No, I finally realized, it didn't matter. In the words of my personal Poet Laureate, it's me, hi, I'm the problem, it's me.

Therapy changed my life in helping me get over some things that were hurting me long past the time period they deserved and helped me better love my beloved. It helped with anxiety, but I remained unaware (or unwilling to be aware) of how much my anxiety was still affecting me. I thought I was on a sufficient dose of anti-depressant and I cruised along, better in so many ways, but still working way too hard to NOT do what I could now see and feel were destructive things. When we moved to Dallas, we had a mental health crisis with one of the kids and found a psychiatrist who helped so much. It finally occured to me that perhaps I didn't have to be stuck in a position of being able to see a problem, moderate it, apologize for it, but not actually STOP it. It hadn't occurred to me before that something could help me do that.

An increase in dosage and several months later and the change has been genuinely life-altering. As my doctor said, it's not supposed to be that hard to act in a way that is consistent with who you are. It's not supposed to take teeth-gritting effort to NOT get in your own way. I am the most me I've been in a very long time and it has affected every area of my personal life.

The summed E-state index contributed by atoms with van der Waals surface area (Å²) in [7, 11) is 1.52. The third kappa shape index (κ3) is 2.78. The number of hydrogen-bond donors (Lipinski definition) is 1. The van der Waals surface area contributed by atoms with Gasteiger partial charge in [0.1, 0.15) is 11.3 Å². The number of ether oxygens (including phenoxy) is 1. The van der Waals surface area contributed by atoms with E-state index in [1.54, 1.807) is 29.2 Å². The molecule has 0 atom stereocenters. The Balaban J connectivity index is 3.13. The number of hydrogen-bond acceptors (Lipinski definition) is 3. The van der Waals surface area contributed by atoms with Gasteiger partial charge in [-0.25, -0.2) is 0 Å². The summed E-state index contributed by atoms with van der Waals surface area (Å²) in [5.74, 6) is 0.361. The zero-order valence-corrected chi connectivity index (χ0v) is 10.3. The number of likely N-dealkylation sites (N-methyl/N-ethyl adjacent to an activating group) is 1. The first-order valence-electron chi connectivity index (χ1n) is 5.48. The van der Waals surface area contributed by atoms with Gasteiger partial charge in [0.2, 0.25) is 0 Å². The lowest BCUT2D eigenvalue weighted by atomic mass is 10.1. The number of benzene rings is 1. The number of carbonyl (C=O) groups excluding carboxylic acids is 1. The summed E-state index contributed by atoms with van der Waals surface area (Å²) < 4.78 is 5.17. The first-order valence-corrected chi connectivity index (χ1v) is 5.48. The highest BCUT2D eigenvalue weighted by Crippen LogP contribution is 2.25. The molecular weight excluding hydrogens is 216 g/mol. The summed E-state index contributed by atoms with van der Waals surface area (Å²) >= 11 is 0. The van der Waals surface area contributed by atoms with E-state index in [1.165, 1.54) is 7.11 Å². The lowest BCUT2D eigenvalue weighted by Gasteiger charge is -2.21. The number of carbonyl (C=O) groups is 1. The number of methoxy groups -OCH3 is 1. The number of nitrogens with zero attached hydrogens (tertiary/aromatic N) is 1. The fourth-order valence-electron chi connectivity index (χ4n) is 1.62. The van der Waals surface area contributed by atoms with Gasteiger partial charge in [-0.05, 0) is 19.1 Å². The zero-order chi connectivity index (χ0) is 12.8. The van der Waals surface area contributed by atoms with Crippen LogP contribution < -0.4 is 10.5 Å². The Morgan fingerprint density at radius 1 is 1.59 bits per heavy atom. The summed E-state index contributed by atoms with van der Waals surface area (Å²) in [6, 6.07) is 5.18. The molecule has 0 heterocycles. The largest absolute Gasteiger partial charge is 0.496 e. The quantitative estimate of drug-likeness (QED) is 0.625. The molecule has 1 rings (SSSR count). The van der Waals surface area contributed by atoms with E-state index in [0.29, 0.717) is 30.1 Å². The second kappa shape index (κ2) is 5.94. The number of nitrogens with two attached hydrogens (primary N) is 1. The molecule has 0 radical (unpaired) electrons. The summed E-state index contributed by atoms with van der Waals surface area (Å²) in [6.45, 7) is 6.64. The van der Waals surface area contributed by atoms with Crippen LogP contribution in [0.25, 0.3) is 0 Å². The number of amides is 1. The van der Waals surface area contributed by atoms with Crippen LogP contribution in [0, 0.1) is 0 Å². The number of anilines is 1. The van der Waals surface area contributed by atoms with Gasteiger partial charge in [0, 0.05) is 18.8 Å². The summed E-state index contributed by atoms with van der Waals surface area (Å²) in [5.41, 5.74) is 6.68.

For one, I sleep. I sleep so well. Rather than delay what I know will be a frustrating 1-8 hours spent trying to sleep by staying up late reading or writing or watching another episode of whatever show we're on, I EMBRACE bed. I go to bed FIRST. Bed is my favorite. On the weekends if I'm lounging on our outdoor couch in the screened-in porch and I feel my breath slow and my eyes get heavy, I nap. I nap even though I'm not pregnant or super sick. I have never done that--never been able to do that--in my entire life. For the first time in at least 30 years I'm getting 8 hours of sleep at night and you guys, it is incredible.